The RFU council announced last month that it has scrapped relegation from the Premiership this season – a bold move but, in Covid times, perhaps understandable.
However, what has caused plenty of debate is how the governing body also declared that promotion and relegation between the top division and the Championship could be put on hold for “three or four years” as it reviews the sport’s calendar.
Does relegation need scrapping for good or is movement between the two leagues still essential?
The case AGAINST
By Dave Craven – it’s short sighted and a massive blow to the game as a whole
The day in 2017 when Doncaster Knights announced they would not accept promotion to the Premiership, even if they won the Championship final, was a sorry one for all who love rugby union.
To rise and rise again through the leagues, as they had, fighting tooth and nail to get to the verge of the very zenith of the game only to have to pragmatically concede it cannot actually “afford” to make the final step, it should have rung alarm bells up and down the land.
Unfortunately, the frank admission from owners Tony De Mulder and Steve Lloyd barely caused a ripple.
Four years on, the future of professional rugby union here still remains opaque; everyone is still hanging on to “if” rather than “when”.
Let’s not forget, the benevolent duo are wealthy individuals who have invested millions of pounds into the South Yorkshire club over decades.
But back then, and as now, they knew it just wasn’t a level playing field for the promoted side – especially one with no previous Premiership experience – and the financial implications for a team who would need to avoid an immediate relegation were vast.
Four years on, matters are actually worse, given RFU funding to Championship clubs has been slashed so drastically that it stands at around a 10th of the parachute payment to the relegated club.
It is no surprise more Championship clubs have turned to semi-professional status but none of this is any reason to ring-fence the Premiership and cut the second tier adrift.
The question should be how the Championship can be better funded to give clubs a more realistic chance; if action had been taken four years ago, maybe we would be there now.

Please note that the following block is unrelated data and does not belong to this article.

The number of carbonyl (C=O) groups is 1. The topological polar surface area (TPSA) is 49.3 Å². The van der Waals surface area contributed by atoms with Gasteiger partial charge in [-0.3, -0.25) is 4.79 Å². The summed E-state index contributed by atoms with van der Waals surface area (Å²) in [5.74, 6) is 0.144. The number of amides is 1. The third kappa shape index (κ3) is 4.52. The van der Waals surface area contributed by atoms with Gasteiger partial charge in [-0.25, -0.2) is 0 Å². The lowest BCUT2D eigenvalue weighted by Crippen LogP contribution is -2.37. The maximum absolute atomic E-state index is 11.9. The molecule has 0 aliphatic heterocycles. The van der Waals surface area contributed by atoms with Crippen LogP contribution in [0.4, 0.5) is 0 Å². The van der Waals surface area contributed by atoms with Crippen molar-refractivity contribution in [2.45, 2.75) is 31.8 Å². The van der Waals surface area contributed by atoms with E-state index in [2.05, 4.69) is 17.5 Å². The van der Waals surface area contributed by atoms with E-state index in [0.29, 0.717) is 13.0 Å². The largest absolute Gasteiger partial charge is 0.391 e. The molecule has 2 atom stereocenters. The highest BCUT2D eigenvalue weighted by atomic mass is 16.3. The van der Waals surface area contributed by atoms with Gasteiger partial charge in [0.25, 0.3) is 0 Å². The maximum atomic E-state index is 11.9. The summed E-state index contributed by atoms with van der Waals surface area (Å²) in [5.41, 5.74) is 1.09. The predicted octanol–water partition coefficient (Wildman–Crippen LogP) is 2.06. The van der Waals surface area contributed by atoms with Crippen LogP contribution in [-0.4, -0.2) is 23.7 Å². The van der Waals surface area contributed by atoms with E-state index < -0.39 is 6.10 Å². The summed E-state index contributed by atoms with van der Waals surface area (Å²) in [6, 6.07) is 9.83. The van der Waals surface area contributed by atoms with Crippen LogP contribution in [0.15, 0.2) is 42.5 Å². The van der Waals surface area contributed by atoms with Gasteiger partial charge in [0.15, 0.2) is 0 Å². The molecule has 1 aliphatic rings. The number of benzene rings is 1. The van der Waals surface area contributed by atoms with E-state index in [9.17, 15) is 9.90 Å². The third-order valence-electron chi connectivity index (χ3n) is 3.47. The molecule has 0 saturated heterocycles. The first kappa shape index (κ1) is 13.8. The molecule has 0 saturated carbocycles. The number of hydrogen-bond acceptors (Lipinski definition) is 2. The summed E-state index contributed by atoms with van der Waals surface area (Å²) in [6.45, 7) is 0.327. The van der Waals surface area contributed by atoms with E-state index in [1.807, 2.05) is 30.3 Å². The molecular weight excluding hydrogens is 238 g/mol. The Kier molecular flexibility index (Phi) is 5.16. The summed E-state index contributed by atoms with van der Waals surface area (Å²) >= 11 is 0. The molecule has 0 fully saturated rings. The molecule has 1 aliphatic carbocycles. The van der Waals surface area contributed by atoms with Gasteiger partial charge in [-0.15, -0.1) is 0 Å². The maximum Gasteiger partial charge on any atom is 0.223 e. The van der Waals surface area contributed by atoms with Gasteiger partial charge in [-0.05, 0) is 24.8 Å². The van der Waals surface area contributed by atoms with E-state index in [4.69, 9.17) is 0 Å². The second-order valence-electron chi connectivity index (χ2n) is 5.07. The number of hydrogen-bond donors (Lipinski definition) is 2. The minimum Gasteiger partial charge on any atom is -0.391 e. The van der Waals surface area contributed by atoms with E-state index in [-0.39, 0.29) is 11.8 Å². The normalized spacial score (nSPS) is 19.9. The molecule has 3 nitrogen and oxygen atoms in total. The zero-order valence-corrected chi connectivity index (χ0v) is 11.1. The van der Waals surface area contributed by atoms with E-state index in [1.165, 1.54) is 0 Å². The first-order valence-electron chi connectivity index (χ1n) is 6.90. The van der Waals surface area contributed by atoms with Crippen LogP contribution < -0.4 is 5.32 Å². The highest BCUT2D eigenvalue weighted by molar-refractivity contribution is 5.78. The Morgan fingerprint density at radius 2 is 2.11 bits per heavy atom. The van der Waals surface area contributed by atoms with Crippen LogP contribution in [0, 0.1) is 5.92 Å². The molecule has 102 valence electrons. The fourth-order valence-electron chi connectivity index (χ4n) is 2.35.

Obviously, turkeys will never vote for Christmas and it is understandable why Premiership clubs have done their utmost to safeguard their own financial strength. Nevertheless, ring-fencing the top flight would be short- sighted and a massive blow for the future of the game as a whole.
There has to be that ability to aspire for greater things, otherwise what is the point?
If promotion is off the table, the Championship will only disintegrate further and that will only be damaging to the game in the long run; it is well-documented just how many elite players and internationals have cut their teeth in the second tier.
If it is left to rot, that player pathway will disappear.
Nurture it and there can be a flourishing second tier; the sport should aim for a Premiership Two rather than cascade back towards amateurism.
With Ealing Trailfinders, Doncaster, Cornish Pirates and Coventry, there are plenty of clubs with ambition if the conditions are more helpful.
Many of them are well-set regards stadia and, although all average crowds of less than 2,000, each would rightly argue they have latent support ready to tap into given the profile lift promotion would bring.
Moreover, like it or not, relegation inevitably brings drama and it is no surprise BT Sport – the broadcasters helping feed all the Premiership clubs with their fees – want to retain it.
There is talk of a three-year licence system to give aspiring Championship clubs hope of being admitted later but you need only look at Super League’s aborted attempts at that to realise it is often beset with its own issues.